Kōrero: Sculpture and installation art

Whārangi 7. The public impact of sculpture

Ngā whakaahua me ngā rauemi katoa o tēnei kōrero

Len Lye

In September 2012 New Plymouth District Council confirmed the construction of the $10 million Len Lye Centre, which will operate in combination with the Govett-Brewster Art Gallery. This tangible tribute to a locally born sculptor who made his name overseas is just one indication of the high status of sculpture in 21st century New Zealand.

Len Lye is an isolated genius in New Zealand sculpture. Paradoxically, he cannot be called a ‘New Zealand sculptor’. He was born and grew up in New Zealand, but spent his entire working life overseas, first in England and then in the United States, where in the 1950s he became a major practitioner of kinetic (mechanically moving) sculpture. His work was not seen in New Zealand until shortly before his death in 1980.

Lye bequeathed his archive and works to the Len Lye Foundation, in New Plymouth, which supervises their posthumous and sometimes controversial fabrication. An example is the 45-metre-high ‘Wind wand’, erected on the New Plymouth waterfront to mark the millennium. Lye aimed to convey the energy that he regarded as the fundamental force of nature.

Sculpture parks and spaces

The 21st century has witnessed an upsurge both in temporary events and in publicly accessible sculpture parks and spaces. The ‘Scape’ biennale in Christchurch, the Wellington biennale ‘Shapeshifter’ and the Auckland Triennial are regular events. Permanent sculpture spaces include Connells Bay Sculpture Park on Waiheke Island, and Brick Bay Sculpture Trail and Zealandia Sculpture Garden, both near Warkworth.

The Wellington Sculpture Trust, founded in 1982, had commissioned 24 sculptures for public places by 2013, and in 2007 it supported the publication of the book, Wellington: a city for sculpture – the title of which declares the trust’s aim.

In the conventional art gallery context, such venues as the Govett-Brewster Art Gallery in New Plymouth and Artspace in Auckland have provided arenas for contemporary practice.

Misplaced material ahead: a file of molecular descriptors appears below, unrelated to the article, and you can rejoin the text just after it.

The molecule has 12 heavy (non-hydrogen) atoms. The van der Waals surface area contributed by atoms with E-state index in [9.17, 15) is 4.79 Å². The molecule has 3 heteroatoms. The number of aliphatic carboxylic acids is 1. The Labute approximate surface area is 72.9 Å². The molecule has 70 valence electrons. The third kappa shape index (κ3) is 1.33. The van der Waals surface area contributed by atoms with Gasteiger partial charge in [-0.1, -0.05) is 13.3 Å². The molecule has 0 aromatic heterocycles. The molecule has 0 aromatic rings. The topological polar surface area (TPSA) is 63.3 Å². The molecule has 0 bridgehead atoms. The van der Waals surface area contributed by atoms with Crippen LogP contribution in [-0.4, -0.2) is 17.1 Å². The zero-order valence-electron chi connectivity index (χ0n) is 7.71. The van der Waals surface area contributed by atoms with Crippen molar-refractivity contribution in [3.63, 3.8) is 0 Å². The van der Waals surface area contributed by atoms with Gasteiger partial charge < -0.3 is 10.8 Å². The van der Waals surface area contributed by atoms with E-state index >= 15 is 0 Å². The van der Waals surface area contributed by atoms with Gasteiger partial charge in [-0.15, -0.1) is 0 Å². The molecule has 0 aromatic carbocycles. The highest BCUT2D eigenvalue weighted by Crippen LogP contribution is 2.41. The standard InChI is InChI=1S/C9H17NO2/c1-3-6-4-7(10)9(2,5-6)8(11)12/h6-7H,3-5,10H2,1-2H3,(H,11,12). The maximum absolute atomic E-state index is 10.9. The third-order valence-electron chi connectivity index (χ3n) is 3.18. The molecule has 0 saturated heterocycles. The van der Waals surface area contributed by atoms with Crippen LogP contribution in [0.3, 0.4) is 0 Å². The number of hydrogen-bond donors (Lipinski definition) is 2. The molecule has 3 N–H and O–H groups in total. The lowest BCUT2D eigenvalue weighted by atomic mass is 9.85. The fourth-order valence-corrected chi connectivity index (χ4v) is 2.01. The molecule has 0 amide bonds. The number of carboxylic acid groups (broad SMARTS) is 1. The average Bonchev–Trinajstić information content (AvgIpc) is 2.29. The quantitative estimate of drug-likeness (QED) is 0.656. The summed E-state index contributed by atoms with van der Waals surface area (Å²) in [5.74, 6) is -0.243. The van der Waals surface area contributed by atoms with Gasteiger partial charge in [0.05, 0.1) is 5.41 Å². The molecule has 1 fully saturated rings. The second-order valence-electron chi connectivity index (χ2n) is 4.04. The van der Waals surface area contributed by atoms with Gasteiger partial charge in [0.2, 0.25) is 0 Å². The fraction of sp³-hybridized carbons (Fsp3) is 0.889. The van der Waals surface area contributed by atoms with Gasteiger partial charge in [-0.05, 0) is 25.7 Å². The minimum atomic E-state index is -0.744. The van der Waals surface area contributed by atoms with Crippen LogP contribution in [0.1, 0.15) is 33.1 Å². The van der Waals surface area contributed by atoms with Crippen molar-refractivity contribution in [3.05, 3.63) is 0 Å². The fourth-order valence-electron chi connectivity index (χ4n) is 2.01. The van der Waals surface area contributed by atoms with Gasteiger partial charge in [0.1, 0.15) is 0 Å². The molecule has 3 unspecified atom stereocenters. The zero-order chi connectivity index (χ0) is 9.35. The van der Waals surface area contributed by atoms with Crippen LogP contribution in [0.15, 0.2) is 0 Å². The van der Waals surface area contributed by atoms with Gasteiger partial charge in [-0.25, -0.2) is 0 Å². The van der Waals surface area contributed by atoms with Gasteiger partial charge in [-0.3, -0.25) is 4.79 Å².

A talking point

An installation, ‘The fundamental practice’ by et al. (the pseudonym for a large cast of pseudonyms used by artist Merylyn Tweedie), generated controversy when it was selected to represent New Zealand in the 2005 Venice Biennale. Consisting of five two-hour-long recordings from a diverse range of sources, housed within metal structures on what looked like a construction site, the work baffled many New Zealanders. However, it impressed Australasian critics and attracted hundreds of visitors during the first few days of the biennale.

The challenge of sculpture

None of this would have happened if sculpture itself had not become an exciting and provocative art form, challenging preconceived ideas about materials and media, and accommodating many different practices and philosophies. Its status has undergone a revolutionary transformation since the mid-20th century, threatening to eclipse that of its long-dominant sister art, painting. This is reflected in the already numerous sculptors and installation artists who have officially represented New Zealand at the Venice Biennale. They comprise the New Zealand-born and trained Boyd Webb (1986, representing Britain), Jacqueline Fraser (2001), Michael Stevenson (2003), et al. (2005), Francis Upritchard (2009) and Michael Parekowhai (2011). In 2013 Bill Culbert, a light installation artist, represented New Zealand. These artists are predominantly middle-aged – and in Culbert’s case a respected veteran. That there is no shortage of rising sculptural talent can be seen in the work of such diverse artists as Regan Gentry, Seung Yul Oh, Sam Harrison and Megan Hansen-Knarhoi.

Me pēnei te tohu i te whārangi:

Mark Stocker, 'Sculpture and installation art - The public impact of sculpture', Te Ara - the Encyclopedia of New Zealand, http://www.TeAra.govt.nz/mi/sculpture-and-installation-art/page-7 (accessed 23 June 2024)

He kōrero nā Mark Stocker, i tāngia i te 22 Oct 2014